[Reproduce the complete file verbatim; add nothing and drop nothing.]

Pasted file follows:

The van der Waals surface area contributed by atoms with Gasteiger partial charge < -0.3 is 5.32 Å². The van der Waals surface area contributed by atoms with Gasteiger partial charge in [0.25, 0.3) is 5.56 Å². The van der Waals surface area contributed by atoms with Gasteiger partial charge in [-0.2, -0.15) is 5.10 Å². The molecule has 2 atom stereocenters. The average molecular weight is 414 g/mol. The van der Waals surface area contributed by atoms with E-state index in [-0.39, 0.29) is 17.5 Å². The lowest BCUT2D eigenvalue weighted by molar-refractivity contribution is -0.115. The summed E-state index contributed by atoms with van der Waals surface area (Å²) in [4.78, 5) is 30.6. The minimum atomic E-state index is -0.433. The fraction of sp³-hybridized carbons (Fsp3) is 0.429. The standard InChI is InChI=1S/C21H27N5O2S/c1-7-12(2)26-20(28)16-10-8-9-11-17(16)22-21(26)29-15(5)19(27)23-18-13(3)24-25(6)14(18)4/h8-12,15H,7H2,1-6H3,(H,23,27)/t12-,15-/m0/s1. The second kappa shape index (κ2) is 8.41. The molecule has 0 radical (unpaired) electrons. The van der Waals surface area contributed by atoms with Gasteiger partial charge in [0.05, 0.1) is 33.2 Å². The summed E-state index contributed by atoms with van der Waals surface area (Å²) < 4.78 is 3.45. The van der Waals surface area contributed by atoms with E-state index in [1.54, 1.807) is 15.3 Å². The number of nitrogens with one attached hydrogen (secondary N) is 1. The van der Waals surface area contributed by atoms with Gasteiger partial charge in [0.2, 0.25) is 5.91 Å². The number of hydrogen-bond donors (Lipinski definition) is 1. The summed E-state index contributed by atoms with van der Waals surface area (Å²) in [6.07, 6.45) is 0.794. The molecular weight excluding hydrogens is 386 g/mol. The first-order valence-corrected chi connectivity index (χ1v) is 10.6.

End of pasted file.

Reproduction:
The van der Waals surface area contributed by atoms with Gasteiger partial charge < -0.3 is 5.32 Å². The van der Waals surface area contributed by atoms with Gasteiger partial charge in [0.25, 0.3) is 5.56 Å². The van der Waals surface area contributed by atoms with Gasteiger partial charge in [-0.2, -0.15) is 5.10 Å². The molecule has 2 atom stereocenters. The average molecular weight is 414 g/mol. The van der Waals surface area contributed by atoms with E-state index in [-0.39, 0.29) is 17.5 Å². The lowest BCUT2D eigenvalue weighted by molar-refractivity contribution is -0.115. The summed E-state index contributed by atoms with van der Waals surface area (Å²) in [4.78, 5) is 30.6. The minimum atomic E-state index is -0.433. The fraction of sp³-hybridized carbons (Fsp3) is 0.429. The standard InChI is InChI=1S/C21H27N5O2S/c1-7-12(2)26-20(28)16-10-8-9-11-17(16)22-21(26)29-15(5)19(27)23-18-13(3)24-25(6)14(18)4/h8-12,15H,7H2,1-6H3,(H,23,27)/t12-,15-/m0/s1. The second kappa shape index (κ2) is 8.41. The molecule has 0 radical (unpaired) electrons. The van der Waals surface area contributed by atoms with Gasteiger partial charge in [0.05, 0.1) is 33.2 Å². The summed E-state index contributed by atoms with van der Waals surface area (Å²) < 4.78 is 3.45. The van der Waals surface area contributed by atoms with E-state index in [1.54, 1.807) is 15.3 Å². The number of nitrogens with one attached hydrogen (secondary N) is 1. The van der Waals surface area contributed by atoms with Gasteiger partial charge in [0.2, 0.25) is 5.91 Å². The number of hydrogen-bond donors (Lipinski definition) is 1. The summed E-state index contributed by atoms with van der Waals surface area (Å²) in [6.07, 6.45) is 0.794. The molecular weight excluding hydrogens is 386 g/mol. The first-order valence-corrected chi connectivity index (χ1v) is 10.6.